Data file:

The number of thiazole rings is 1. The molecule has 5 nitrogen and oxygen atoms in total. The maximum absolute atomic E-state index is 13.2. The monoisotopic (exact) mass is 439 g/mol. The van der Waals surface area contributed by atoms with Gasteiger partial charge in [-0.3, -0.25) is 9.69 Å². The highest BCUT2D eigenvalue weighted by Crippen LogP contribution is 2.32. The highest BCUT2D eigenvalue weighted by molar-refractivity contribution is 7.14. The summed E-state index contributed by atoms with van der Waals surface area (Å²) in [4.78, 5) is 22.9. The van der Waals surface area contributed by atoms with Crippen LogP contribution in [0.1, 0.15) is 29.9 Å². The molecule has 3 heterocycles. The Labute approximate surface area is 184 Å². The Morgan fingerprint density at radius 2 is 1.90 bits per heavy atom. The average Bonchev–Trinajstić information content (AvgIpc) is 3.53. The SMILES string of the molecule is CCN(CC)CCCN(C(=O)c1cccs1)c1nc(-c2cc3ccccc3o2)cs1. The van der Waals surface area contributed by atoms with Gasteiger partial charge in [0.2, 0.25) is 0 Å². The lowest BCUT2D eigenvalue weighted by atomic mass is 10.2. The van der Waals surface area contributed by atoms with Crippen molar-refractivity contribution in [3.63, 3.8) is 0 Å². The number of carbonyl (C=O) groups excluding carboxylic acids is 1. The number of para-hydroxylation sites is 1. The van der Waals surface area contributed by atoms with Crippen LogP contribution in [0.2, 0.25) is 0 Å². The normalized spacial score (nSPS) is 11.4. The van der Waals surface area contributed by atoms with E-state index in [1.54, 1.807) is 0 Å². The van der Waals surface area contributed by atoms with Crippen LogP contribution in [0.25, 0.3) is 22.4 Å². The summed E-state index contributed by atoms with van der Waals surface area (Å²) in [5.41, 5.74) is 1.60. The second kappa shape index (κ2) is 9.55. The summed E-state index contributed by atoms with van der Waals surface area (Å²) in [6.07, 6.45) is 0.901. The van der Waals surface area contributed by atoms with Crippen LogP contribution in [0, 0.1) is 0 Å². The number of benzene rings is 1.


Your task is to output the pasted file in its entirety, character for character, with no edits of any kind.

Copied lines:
The number of thiazole rings is 1. The molecule has 5 nitrogen and oxygen atoms in total. The maximum absolute atomic E-state index is 13.2. The monoisotopic (exact) mass is 439 g/mol. The van der Waals surface area contributed by atoms with Gasteiger partial charge in [-0.3, -0.25) is 9.69 Å². The highest BCUT2D eigenvalue weighted by Crippen LogP contribution is 2.32. The highest BCUT2D eigenvalue weighted by molar-refractivity contribution is 7.14. The summed E-state index contributed by atoms with van der Waals surface area (Å²) in [4.78, 5) is 22.9. The van der Waals surface area contributed by atoms with Crippen LogP contribution in [0.1, 0.15) is 29.9 Å². The molecule has 3 heterocycles. The Labute approximate surface area is 184 Å². The Morgan fingerprint density at radius 2 is 1.90 bits per heavy atom. The average Bonchev–Trinajstić information content (AvgIpc) is 3.53. The SMILES string of the molecule is CCN(CC)CCCN(C(=O)c1cccs1)c1nc(-c2cc3ccccc3o2)cs1. The van der Waals surface area contributed by atoms with Gasteiger partial charge in [0.2, 0.25) is 0 Å². The lowest BCUT2D eigenvalue weighted by atomic mass is 10.2. The van der Waals surface area contributed by atoms with Crippen molar-refractivity contribution in [3.63, 3.8) is 0 Å². The number of carbonyl (C=O) groups excluding carboxylic acids is 1. The number of para-hydroxylation sites is 1. The van der Waals surface area contributed by atoms with Crippen LogP contribution in [0.2, 0.25) is 0 Å². The normalized spacial score (nSPS) is 11.4. The van der Waals surface area contributed by atoms with E-state index in [1.54, 1.807) is 0 Å². The van der Waals surface area contributed by atoms with Crippen LogP contribution in [0.25, 0.3) is 22.4 Å². The summed E-state index contributed by atoms with van der Waals surface area (Å²) in [5.41, 5.74) is 1.60. The second kappa shape index (κ2) is 9.55. The summed E-state index contributed by atoms with van der Waals surface area (Å²) in [6.07, 6.45) is 0.901. The van der Waals surface area contributed by atoms with Crippen LogP contribution in [0, 0.1) is 0 Å². The number of benzene rings is 1.